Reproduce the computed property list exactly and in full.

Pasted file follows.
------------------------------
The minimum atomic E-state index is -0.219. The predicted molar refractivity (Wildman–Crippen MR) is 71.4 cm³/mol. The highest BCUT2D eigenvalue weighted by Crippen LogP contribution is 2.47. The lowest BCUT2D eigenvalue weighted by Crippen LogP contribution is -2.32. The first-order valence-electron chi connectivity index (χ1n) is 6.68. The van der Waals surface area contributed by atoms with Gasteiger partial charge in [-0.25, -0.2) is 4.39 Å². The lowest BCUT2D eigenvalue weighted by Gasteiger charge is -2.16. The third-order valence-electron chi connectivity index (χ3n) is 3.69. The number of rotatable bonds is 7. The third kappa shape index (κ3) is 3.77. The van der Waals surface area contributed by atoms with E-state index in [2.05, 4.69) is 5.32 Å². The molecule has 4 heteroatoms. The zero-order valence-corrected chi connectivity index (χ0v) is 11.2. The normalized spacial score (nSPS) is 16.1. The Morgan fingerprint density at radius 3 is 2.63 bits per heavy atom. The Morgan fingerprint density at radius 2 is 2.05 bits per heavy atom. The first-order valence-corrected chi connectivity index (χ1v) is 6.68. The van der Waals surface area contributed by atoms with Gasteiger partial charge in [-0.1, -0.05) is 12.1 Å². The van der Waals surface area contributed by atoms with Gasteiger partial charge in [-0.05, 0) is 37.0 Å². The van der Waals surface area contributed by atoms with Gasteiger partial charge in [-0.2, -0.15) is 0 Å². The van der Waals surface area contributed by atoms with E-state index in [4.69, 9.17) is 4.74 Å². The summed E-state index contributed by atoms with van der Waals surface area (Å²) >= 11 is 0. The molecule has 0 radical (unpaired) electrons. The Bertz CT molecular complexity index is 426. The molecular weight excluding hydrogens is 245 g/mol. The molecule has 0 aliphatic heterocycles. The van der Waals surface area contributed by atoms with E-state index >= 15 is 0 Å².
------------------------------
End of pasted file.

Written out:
The minimum atomic E-state index is -0.219. The predicted molar refractivity (Wildman–Crippen MR) is 71.4 cm³/mol. The highest BCUT2D eigenvalue weighted by Crippen LogP contribution is 2.47. The lowest BCUT2D eigenvalue weighted by Crippen LogP contribution is -2.32. The first-order valence-electron chi connectivity index (χ1n) is 6.68. The van der Waals surface area contributed by atoms with Gasteiger partial charge in [-0.25, -0.2) is 4.39 Å². The lowest BCUT2D eigenvalue weighted by Gasteiger charge is -2.16. The third-order valence-electron chi connectivity index (χ3n) is 3.69. The number of rotatable bonds is 7. The third kappa shape index (κ3) is 3.77. The van der Waals surface area contributed by atoms with E-state index in [2.05, 4.69) is 5.32 Å². The molecule has 4 heteroatoms. The zero-order valence-corrected chi connectivity index (χ0v) is 11.2. The normalized spacial score (nSPS) is 16.1. The Morgan fingerprint density at radius 3 is 2.63 bits per heavy atom. The Morgan fingerprint density at radius 2 is 2.05 bits per heavy atom. The first-order valence-corrected chi connectivity index (χ1v) is 6.68. The van der Waals surface area contributed by atoms with Gasteiger partial charge in [-0.1, -0.05) is 12.1 Å². The van der Waals surface area contributed by atoms with Gasteiger partial charge in [-0.05, 0) is 37.0 Å². The van der Waals surface area contributed by atoms with Gasteiger partial charge in [-0.2, -0.15) is 0 Å². The van der Waals surface area contributed by atoms with E-state index in [4.69, 9.17) is 4.74 Å². The summed E-state index contributed by atoms with van der Waals surface area (Å²) >= 11 is 0. The molecule has 0 radical (unpaired) electrons. The Bertz CT molecular complexity index is 426. The molecular weight excluding hydrogens is 245 g/mol. The molecule has 0 aliphatic heterocycles. The van der Waals surface area contributed by atoms with E-state index >= 15 is 0 Å².